28 percent of organizations claimed to be compliant with applicable security
Figures like these don't bode too well for the Indian
enterprise. It is time to look at the problems or mistakes that many organizations
make in terms of security. We'll also examine four organizations that have their
security fundamentals right.
Combating the fortress syndrome
The typical security set-up in an Indian organization
is like this. There's a firewall in place along with an Intrusion Detection
System (IDS). The anti-virus solution has been set up quite sometime back. All
the right patches are in place. But does this make the enterprise's security
infrastructure complete and adequate?
The truth is that only the technological aspect of
security is complete. This is one of the biggest mistakes that many organizations
tend to make. Security does not end with deploying technology. With this kind
of a set-up, the enterprise is very similar to that of a fortress. There are
huge walls and sentries on the perimeter, but it's virtually defenseless on
the inside. Imagine what might happen once an intruder gets in. Or worse than
that, a disgruntled employee unleashing his frustration by causing damage to
network resources. How do you cope with such threats?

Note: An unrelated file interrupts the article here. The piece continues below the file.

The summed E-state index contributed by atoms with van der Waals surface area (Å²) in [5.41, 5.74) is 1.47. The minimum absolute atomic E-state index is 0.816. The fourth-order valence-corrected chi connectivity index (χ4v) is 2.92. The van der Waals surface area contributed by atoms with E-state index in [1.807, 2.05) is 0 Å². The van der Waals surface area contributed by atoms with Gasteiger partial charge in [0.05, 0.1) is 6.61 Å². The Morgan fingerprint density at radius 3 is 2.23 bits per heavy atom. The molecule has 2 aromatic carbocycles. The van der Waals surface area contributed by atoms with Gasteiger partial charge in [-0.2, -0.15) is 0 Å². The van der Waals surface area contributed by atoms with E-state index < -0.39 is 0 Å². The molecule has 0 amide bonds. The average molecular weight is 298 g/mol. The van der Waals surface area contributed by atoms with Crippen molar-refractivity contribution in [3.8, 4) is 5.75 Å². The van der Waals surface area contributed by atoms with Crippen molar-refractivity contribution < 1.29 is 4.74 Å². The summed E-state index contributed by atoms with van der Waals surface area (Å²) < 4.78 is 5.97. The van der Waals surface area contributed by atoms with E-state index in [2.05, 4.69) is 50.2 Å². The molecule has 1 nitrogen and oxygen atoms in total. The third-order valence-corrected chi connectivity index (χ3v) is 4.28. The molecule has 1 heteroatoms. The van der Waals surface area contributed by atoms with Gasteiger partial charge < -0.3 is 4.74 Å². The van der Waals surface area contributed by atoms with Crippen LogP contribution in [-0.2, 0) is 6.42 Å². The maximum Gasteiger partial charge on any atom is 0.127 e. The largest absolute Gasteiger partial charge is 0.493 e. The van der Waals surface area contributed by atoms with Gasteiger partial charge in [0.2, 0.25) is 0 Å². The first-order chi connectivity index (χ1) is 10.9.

This is where measures like security policies are required.
A properly drafted security policy helps ensure that your organization's security
does not resemble the coconut modelhard layers outside, soft layers inside.
The biggest problem impeding proper security implementation
is the lack of proper information security policies. A security policy basically
helps an organization identify the rules and procedures regarding the use of
IT to ensure confidentiality, integrity, and availability of data and resources.
Not many Indian organizations have a security policy.
Ernst & Young's Global Information Security Survey shows that 40 percent
of Indian organizations lack formal security management processes or written
policies. This basically means that a large number of enterprises don't have
proper and documented methods to manage their organization's security. It is
high time Indian organizations get serious about this foundation of IT security.
A security policy has to be periodically reviewed and
modified according to changing situations. Network Magazine's Infrastructure
Strategies 2003 Survey shows that 29 percent of Indian organizations do not
have a fixed frequency for security policy reviews, while 14 percent do it just
once a year. Ideally, these reviews should be done at least once in six months
to avoid the policies getting outdated. Fig 1 shows a detailed view of the findings
on this front.
A security policy has to be developed with active involvement
of the business. Security is a business issue and it is imperative that the